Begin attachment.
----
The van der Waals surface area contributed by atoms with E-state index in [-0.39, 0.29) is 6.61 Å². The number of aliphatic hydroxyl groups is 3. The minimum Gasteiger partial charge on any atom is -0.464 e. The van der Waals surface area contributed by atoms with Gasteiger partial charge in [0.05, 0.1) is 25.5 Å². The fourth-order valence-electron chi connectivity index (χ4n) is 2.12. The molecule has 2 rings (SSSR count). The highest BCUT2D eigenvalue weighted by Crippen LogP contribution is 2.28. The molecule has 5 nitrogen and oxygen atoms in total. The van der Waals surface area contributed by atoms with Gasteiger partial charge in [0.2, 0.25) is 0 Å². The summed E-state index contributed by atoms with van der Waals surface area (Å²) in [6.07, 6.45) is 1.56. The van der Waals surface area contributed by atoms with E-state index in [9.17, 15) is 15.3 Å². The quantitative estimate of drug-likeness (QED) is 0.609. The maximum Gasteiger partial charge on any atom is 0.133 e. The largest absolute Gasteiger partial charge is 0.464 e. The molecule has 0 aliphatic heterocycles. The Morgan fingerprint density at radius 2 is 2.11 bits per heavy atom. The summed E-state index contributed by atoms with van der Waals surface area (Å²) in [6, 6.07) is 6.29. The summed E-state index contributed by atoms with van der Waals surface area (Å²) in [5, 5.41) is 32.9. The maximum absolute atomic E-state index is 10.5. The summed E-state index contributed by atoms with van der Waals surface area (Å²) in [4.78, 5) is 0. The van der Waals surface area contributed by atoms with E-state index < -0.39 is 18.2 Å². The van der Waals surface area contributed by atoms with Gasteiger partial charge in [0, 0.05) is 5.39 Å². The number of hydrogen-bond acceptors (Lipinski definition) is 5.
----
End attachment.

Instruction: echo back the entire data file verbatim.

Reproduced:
The van der Waals surface area contributed by atoms with E-state index in [-0.39, 0.29) is 6.61 Å². The number of aliphatic hydroxyl groups is 3. The minimum Gasteiger partial charge on any atom is -0.464 e. The van der Waals surface area contributed by atoms with Gasteiger partial charge in [0.05, 0.1) is 25.5 Å². The fourth-order valence-electron chi connectivity index (χ4n) is 2.12. The molecule has 2 rings (SSSR count). The highest BCUT2D eigenvalue weighted by Crippen LogP contribution is 2.28. The molecule has 5 nitrogen and oxygen atoms in total. The van der Waals surface area contributed by atoms with Gasteiger partial charge in [0.2, 0.25) is 0 Å². The summed E-state index contributed by atoms with van der Waals surface area (Å²) in [6.07, 6.45) is 1.56. The van der Waals surface area contributed by atoms with E-state index in [9.17, 15) is 15.3 Å². The quantitative estimate of drug-likeness (QED) is 0.609. The maximum Gasteiger partial charge on any atom is 0.133 e. The largest absolute Gasteiger partial charge is 0.464 e. The molecule has 0 aliphatic heterocycles. The Morgan fingerprint density at radius 2 is 2.11 bits per heavy atom. The summed E-state index contributed by atoms with van der Waals surface area (Å²) in [6, 6.07) is 6.29. The summed E-state index contributed by atoms with van der Waals surface area (Å²) in [5, 5.41) is 32.9. The maximum absolute atomic E-state index is 10.5. The summed E-state index contributed by atoms with van der Waals surface area (Å²) in [4.78, 5) is 0. The van der Waals surface area contributed by atoms with E-state index < -0.39 is 18.2 Å². The van der Waals surface area contributed by atoms with Gasteiger partial charge in [0, 0.05) is 5.39 Å². The number of hydrogen-bond acceptors (Lipinski definition) is 5.